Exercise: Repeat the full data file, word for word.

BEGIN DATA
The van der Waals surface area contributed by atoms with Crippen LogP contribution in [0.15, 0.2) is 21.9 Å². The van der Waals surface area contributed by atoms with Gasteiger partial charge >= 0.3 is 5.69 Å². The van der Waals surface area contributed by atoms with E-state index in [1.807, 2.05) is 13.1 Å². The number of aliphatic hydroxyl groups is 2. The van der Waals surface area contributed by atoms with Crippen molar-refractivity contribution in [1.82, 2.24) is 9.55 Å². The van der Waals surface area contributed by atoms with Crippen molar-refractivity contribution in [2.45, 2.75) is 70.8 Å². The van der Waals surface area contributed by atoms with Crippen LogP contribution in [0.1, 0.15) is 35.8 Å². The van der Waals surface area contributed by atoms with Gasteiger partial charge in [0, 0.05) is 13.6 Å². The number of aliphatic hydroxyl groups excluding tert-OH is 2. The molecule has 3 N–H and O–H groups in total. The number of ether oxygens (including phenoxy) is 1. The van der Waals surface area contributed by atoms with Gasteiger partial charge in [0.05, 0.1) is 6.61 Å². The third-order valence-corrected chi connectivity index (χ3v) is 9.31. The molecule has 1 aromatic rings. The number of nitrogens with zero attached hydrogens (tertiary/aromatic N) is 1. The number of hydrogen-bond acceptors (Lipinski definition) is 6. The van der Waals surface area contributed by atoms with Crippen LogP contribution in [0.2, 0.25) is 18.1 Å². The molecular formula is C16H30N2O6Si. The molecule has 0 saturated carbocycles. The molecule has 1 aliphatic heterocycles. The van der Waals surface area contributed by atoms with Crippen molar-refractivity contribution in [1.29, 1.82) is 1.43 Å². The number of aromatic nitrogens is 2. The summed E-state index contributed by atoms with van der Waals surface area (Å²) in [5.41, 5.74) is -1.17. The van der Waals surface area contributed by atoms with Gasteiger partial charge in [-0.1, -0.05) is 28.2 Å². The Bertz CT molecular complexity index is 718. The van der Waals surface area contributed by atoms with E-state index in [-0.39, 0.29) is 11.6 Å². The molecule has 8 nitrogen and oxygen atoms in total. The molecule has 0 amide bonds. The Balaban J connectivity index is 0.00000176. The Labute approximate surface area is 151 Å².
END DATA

The van der Waals surface area contributed by atoms with Crippen LogP contribution in [0.15, 0.2) is 21.9 Å². The van der Waals surface area contributed by atoms with Gasteiger partial charge >= 0.3 is 5.69 Å². The van der Waals surface area contributed by atoms with E-state index in [1.807, 2.05) is 13.1 Å². The number of aliphatic hydroxyl groups is 2. The van der Waals surface area contributed by atoms with Crippen molar-refractivity contribution in [1.82, 2.24) is 9.55 Å². The van der Waals surface area contributed by atoms with Crippen molar-refractivity contribution in [2.45, 2.75) is 70.8 Å². The van der Waals surface area contributed by atoms with Crippen LogP contribution in [0.1, 0.15) is 35.8 Å². The van der Waals surface area contributed by atoms with Gasteiger partial charge in [0, 0.05) is 13.6 Å². The number of aliphatic hydroxyl groups excluding tert-OH is 2. The molecule has 3 N–H and O–H groups in total. The number of ether oxygens (including phenoxy) is 1. The van der Waals surface area contributed by atoms with Gasteiger partial charge in [0.05, 0.1) is 6.61 Å². The third-order valence-corrected chi connectivity index (χ3v) is 9.31. The molecule has 1 aromatic rings. The number of nitrogens with zero attached hydrogens (tertiary/aromatic N) is 1. The number of hydrogen-bond acceptors (Lipinski definition) is 6. The van der Waals surface area contributed by atoms with Crippen LogP contribution in [0.2, 0.25) is 18.1 Å². The molecular formula is C16H30N2O6Si. The molecule has 0 saturated carbocycles. The molecule has 1 aliphatic heterocycles. The van der Waals surface area contributed by atoms with Crippen molar-refractivity contribution in [1.29, 1.82) is 1.43 Å². The number of aromatic nitrogens is 2. The summed E-state index contributed by atoms with van der Waals surface area (Å²) in [5.41, 5.74) is -1.17. The van der Waals surface area contributed by atoms with Gasteiger partial charge in [-0.1, -0.05) is 28.2 Å². The Bertz CT molecular complexity index is 718. The van der Waals surface area contributed by atoms with E-state index in [-0.39, 0.29) is 11.6 Å². The molecule has 8 nitrogen and oxygen atoms in total. The molecule has 0 amide bonds. The Balaban J connectivity index is 0.00000176. The Labute approximate surface area is 151 Å².